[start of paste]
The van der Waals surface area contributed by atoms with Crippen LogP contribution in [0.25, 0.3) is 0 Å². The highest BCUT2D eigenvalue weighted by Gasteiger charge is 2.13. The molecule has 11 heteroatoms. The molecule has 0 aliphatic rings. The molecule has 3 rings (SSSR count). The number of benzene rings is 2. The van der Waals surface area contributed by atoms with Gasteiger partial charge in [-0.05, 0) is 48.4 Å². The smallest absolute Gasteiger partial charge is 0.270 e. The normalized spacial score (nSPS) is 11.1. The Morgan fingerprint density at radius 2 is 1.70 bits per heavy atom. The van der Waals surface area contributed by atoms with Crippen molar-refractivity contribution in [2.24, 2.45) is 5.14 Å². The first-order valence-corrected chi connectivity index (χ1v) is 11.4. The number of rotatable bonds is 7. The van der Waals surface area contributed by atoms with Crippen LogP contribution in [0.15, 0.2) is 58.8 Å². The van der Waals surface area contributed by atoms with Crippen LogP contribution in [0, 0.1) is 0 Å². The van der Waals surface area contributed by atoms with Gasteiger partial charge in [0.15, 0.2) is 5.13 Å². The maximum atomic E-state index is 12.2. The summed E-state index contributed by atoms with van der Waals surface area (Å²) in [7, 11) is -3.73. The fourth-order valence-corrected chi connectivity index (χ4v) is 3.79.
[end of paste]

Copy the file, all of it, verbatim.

The van der Waals surface area contributed by atoms with Crippen LogP contribution in [0.25, 0.3) is 0 Å². The highest BCUT2D eigenvalue weighted by Gasteiger charge is 2.13. The molecule has 11 heteroatoms. The molecule has 0 aliphatic rings. The molecule has 3 rings (SSSR count). The number of benzene rings is 2. The van der Waals surface area contributed by atoms with Gasteiger partial charge in [-0.05, 0) is 48.4 Å². The smallest absolute Gasteiger partial charge is 0.270 e. The normalized spacial score (nSPS) is 11.1. The Morgan fingerprint density at radius 2 is 1.70 bits per heavy atom. The van der Waals surface area contributed by atoms with Crippen molar-refractivity contribution in [2.24, 2.45) is 5.14 Å². The first-order valence-corrected chi connectivity index (χ1v) is 11.4. The number of rotatable bonds is 7. The van der Waals surface area contributed by atoms with Crippen LogP contribution in [0.15, 0.2) is 58.8 Å². The van der Waals surface area contributed by atoms with Crippen LogP contribution in [0, 0.1) is 0 Å². The van der Waals surface area contributed by atoms with Gasteiger partial charge in [0.15, 0.2) is 5.13 Å². The maximum atomic E-state index is 12.2. The summed E-state index contributed by atoms with van der Waals surface area (Å²) in [7, 11) is -3.73. The fourth-order valence-corrected chi connectivity index (χ4v) is 3.79.